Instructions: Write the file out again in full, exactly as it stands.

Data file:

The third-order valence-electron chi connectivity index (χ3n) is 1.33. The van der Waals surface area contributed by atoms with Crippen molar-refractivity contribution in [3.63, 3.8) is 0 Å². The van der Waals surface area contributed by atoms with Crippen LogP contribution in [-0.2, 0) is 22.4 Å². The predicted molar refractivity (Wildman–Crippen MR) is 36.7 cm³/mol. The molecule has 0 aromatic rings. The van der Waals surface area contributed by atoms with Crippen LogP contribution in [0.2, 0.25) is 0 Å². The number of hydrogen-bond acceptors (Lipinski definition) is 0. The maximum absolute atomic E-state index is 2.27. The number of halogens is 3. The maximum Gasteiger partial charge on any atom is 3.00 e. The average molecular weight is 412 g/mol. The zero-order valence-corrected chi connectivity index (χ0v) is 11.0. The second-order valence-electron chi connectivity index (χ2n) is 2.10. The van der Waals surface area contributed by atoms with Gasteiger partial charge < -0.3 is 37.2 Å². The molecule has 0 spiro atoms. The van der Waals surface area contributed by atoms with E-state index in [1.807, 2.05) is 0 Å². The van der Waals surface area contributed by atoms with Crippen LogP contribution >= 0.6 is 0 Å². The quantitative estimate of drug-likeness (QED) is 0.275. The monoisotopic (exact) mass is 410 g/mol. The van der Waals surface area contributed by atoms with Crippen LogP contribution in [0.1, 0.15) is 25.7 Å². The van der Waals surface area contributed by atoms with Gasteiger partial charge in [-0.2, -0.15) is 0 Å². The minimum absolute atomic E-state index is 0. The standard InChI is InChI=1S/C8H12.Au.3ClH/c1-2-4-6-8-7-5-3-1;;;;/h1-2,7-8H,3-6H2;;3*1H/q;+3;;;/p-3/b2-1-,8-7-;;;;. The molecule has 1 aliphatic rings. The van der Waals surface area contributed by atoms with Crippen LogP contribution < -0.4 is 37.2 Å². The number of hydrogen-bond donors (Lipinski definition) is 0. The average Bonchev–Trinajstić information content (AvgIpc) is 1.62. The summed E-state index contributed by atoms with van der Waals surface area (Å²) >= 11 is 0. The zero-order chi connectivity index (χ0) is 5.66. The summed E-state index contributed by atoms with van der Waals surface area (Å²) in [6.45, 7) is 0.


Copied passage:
The third-order valence-electron chi connectivity index (χ3n) is 1.33. The van der Waals surface area contributed by atoms with Crippen molar-refractivity contribution in [3.63, 3.8) is 0 Å². The van der Waals surface area contributed by atoms with Crippen LogP contribution in [-0.2, 0) is 22.4 Å². The predicted molar refractivity (Wildman–Crippen MR) is 36.7 cm³/mol. The molecule has 0 aromatic rings. The van der Waals surface area contributed by atoms with Crippen LogP contribution in [0.2, 0.25) is 0 Å². The number of hydrogen-bond acceptors (Lipinski definition) is 0. The maximum absolute atomic E-state index is 2.27. The number of halogens is 3. The maximum Gasteiger partial charge on any atom is 3.00 e. The average molecular weight is 412 g/mol. The zero-order valence-corrected chi connectivity index (χ0v) is 11.0. The second-order valence-electron chi connectivity index (χ2n) is 2.10. The van der Waals surface area contributed by atoms with Gasteiger partial charge < -0.3 is 37.2 Å². The molecule has 0 spiro atoms. The van der Waals surface area contributed by atoms with E-state index in [1.807, 2.05) is 0 Å². The van der Waals surface area contributed by atoms with Crippen LogP contribution >= 0.6 is 0 Å². The quantitative estimate of drug-likeness (QED) is 0.275. The monoisotopic (exact) mass is 410 g/mol. The van der Waals surface area contributed by atoms with Crippen LogP contribution in [0.1, 0.15) is 25.7 Å². The van der Waals surface area contributed by atoms with Gasteiger partial charge in [-0.2, -0.15) is 0 Å². The minimum absolute atomic E-state index is 0. The standard InChI is InChI=1S/C8H12.Au.3ClH/c1-2-4-6-8-7-5-3-1;;;;/h1-2,7-8H,3-6H2;;3*1H/q;+3;;;/p-3/b2-1-,8-7-;;;;. The molecule has 1 aliphatic rings. The van der Waals surface area contributed by atoms with Crippen LogP contribution < -0.4 is 37.2 Å². The number of hydrogen-bond donors (Lipinski definition) is 0. The average Bonchev–Trinajstić information content (AvgIpc) is 1.62. The summed E-state index contributed by atoms with van der Waals surface area (Å²) >= 11 is 0. The zero-order chi connectivity index (χ0) is 5.66. The summed E-state index contributed by atoms with van der Waals surface area (Å²) in [6.45, 7) is 0.